Space

Give me five . . . satellite snapshots of climate change

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Our climate is changing. Global average temperatures and sea levels are rising, precipitation is changing, becoming more frequent and more severe. A wide range of extreme weather events such as storms, droughts and heat waves are occurring more frequently and are more severe. Dangers to life and property are increasing in frequency and intensity as a result of climate change, writes the World Meteorological Organisation (WMO). The European Environment Agency EEA calls for a better link between knowledge and action, and science and politics and sees the need to generate new knowledge from a wide range of disciplines. Satellites, with their diverse measuring instruments, their high repetition rates, and their literally global overview and long-term programmes, provide the necessary basic data to create new knowledge and initiate new actions.

Five areas of climate change and exemplary image evidence from orbit. Airbus-built satellites in action for environmental protection, sustainability and disaster management.

Atmosphere - Concentrations of the major greenhouse gases, CO2, CH4, and NO2, continued to increase in 2020. 4.2 million people die every year as a result of exposure to poor outdoor air quality.

Copernicus Sentinel 5P

 

This image is a visualization of the data acquired by the Copernicus Sentinel-5P satellite on 15 October 2021 and shows the concentration of nitrogen dioxide (NO) in the Po Valley in northern Italy. The NO levels measured by Sentinel-5P in mid-October are higher than those measured at the beginning of March 2021.  This results from the presence of a strong high pressure system that affected atmospheric circulation and caused a widespread deterioration in air quality.

The Copernicus Sentinel-5P mission is the first Copernicus satellite mission dedicated to monitoring the composition of the Earth's atmosphere. Its main objective is to perform measurements of air quality, climate forcing (external factors, such as greenhouse gas emissions or volcanoes, which affect the climate’s energy balance), UV radiation and ozone concentration with high spatio-temporal resolution.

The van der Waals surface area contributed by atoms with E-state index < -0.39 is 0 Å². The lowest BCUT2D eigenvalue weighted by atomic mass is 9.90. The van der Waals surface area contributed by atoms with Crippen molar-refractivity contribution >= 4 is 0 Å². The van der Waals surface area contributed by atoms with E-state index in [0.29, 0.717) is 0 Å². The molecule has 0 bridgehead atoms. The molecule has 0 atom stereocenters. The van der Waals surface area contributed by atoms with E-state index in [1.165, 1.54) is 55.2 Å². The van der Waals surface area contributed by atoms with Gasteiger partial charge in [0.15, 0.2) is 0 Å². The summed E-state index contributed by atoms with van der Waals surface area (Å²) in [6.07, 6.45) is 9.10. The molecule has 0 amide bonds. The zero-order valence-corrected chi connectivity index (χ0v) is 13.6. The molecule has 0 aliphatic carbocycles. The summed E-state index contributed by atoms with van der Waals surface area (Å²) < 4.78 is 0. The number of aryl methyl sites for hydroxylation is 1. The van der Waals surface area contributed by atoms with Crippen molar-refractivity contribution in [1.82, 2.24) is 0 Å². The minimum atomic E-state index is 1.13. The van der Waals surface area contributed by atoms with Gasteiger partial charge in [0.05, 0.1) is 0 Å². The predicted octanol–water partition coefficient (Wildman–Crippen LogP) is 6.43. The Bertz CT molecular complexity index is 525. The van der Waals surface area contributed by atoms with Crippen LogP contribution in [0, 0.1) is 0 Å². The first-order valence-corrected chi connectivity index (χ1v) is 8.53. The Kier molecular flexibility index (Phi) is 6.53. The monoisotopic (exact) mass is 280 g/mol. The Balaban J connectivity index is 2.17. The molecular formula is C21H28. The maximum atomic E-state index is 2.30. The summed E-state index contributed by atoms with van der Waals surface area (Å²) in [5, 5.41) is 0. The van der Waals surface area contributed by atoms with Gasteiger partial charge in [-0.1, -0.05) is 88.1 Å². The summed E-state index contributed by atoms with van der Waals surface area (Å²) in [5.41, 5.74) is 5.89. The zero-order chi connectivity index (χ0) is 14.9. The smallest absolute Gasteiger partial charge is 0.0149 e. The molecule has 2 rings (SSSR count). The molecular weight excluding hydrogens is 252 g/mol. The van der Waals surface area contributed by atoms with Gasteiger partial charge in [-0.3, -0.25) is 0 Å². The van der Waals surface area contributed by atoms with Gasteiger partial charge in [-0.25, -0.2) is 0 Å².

Credit: European Union, Copernicus Sentinel-5P imagery 

 

Cryosphere, Ice and Glaciers - The Antarctic mass loss trend accelerated around 2005, and currently, Antarctica loses approximately 175 to 225 Gt of ice per year. The trend in sea-level rise is accelerating.

Copernicus Sentinel-2

 

This image, acquired by one of the Copernicus Sentinel-2 satellites on 26 September 2021, showsis showing the Columbia Glacier in Alaska. The glacier is one of the fastest moving in the world and has been closely monitored since the 1980s when a massive glacial retreat was first observed. Since then, the glacier has lost more than 50% of its total thickness and volume, and in 2011 split into two separate glaciers due to accelerated calving and ice loss. The retreat of the glacier contributes to rising sea levels, mostly through iceberg calving. Whilst tidewater effects are a major driver of the ice loss, the rapid retreat of the Columbia Glacier is also attributable to long-term climate-related thinning.

Credit: European Union, Copernicus Sentinel-2 imagery 

 

Ice losses from Antarctica have tripled since 2012, increasing global sea levels by 3 millimeters in that timeframe alone, according to a major new international climate assessment funded by NASA and ESA (European Space Agency).

According to the study (Ice Sheet Mass Balance Inter-comparison Exercise - IMBIE), ice losses from Antarctica are causing sea levels to rise faster today than at any time in the past 25 years. The IMBIE team looked also at the mass balance of the Antarctic ice sheet from